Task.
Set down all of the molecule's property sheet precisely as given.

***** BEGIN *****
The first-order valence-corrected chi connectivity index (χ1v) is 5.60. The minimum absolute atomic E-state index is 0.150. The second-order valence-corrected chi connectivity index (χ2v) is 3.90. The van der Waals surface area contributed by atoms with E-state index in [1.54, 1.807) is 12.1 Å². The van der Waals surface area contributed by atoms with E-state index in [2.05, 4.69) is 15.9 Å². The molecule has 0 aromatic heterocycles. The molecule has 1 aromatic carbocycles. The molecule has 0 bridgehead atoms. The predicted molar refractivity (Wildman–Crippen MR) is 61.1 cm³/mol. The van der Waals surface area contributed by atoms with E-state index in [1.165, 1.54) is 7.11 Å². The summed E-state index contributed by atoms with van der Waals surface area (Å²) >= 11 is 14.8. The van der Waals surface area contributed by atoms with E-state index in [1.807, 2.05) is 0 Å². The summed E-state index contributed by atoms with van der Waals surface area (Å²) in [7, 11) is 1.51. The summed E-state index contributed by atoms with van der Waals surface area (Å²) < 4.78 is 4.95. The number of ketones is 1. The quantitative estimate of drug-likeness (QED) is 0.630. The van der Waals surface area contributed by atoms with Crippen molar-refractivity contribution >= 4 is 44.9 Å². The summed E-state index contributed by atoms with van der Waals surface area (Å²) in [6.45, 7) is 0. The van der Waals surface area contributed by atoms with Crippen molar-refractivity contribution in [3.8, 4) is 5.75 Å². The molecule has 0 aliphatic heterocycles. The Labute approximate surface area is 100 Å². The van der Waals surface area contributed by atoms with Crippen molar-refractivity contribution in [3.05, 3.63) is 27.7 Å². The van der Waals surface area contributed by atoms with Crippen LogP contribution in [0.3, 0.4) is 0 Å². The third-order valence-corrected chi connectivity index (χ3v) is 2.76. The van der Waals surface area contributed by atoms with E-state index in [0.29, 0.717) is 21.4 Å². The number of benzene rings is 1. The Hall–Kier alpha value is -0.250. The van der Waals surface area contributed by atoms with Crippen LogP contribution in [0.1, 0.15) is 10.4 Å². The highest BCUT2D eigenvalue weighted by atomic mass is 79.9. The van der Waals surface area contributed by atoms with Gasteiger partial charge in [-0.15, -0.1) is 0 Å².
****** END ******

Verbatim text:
The first-order valence-corrected chi connectivity index (χ1v) is 5.60. The minimum absolute atomic E-state index is 0.150. The second-order valence-corrected chi connectivity index (χ2v) is 3.90. The van der Waals surface area contributed by atoms with E-state index in [1.54, 1.807) is 12.1 Å². The van der Waals surface area contributed by atoms with E-state index in [2.05, 4.69) is 15.9 Å². The molecule has 0 aromatic heterocycles. The molecule has 1 aromatic carbocycles. The molecule has 0 bridgehead atoms. The predicted molar refractivity (Wildman–Crippen MR) is 61.1 cm³/mol. The van der Waals surface area contributed by atoms with E-state index in [1.165, 1.54) is 7.11 Å². The summed E-state index contributed by atoms with van der Waals surface area (Å²) >= 11 is 14.8. The van der Waals surface area contributed by atoms with E-state index in [1.807, 2.05) is 0 Å². The summed E-state index contributed by atoms with van der Waals surface area (Å²) in [7, 11) is 1.51. The summed E-state index contributed by atoms with van der Waals surface area (Å²) < 4.78 is 4.95. The number of ketones is 1. The quantitative estimate of drug-likeness (QED) is 0.630. The van der Waals surface area contributed by atoms with Crippen molar-refractivity contribution >= 4 is 44.9 Å². The summed E-state index contributed by atoms with van der Waals surface area (Å²) in [6.45, 7) is 0. The van der Waals surface area contributed by atoms with Crippen molar-refractivity contribution in [3.8, 4) is 5.75 Å². The molecule has 0 aliphatic heterocycles. The Labute approximate surface area is 100 Å². The van der Waals surface area contributed by atoms with Crippen molar-refractivity contribution in [3.05, 3.63) is 27.7 Å². The van der Waals surface area contributed by atoms with Crippen LogP contribution in [0.3, 0.4) is 0 Å². The third-order valence-corrected chi connectivity index (χ3v) is 2.76. The van der Waals surface area contributed by atoms with E-state index in [0.29, 0.717) is 21.4 Å². The number of benzene rings is 1. The Hall–Kier alpha value is -0.250. The van der Waals surface area contributed by atoms with Crippen LogP contribution in [0.1, 0.15) is 10.4 Å². The highest BCUT2D eigenvalue weighted by atomic mass is 79.9. The van der Waals surface area contributed by atoms with Gasteiger partial charge in [-0.15, -0.1) is 0 Å².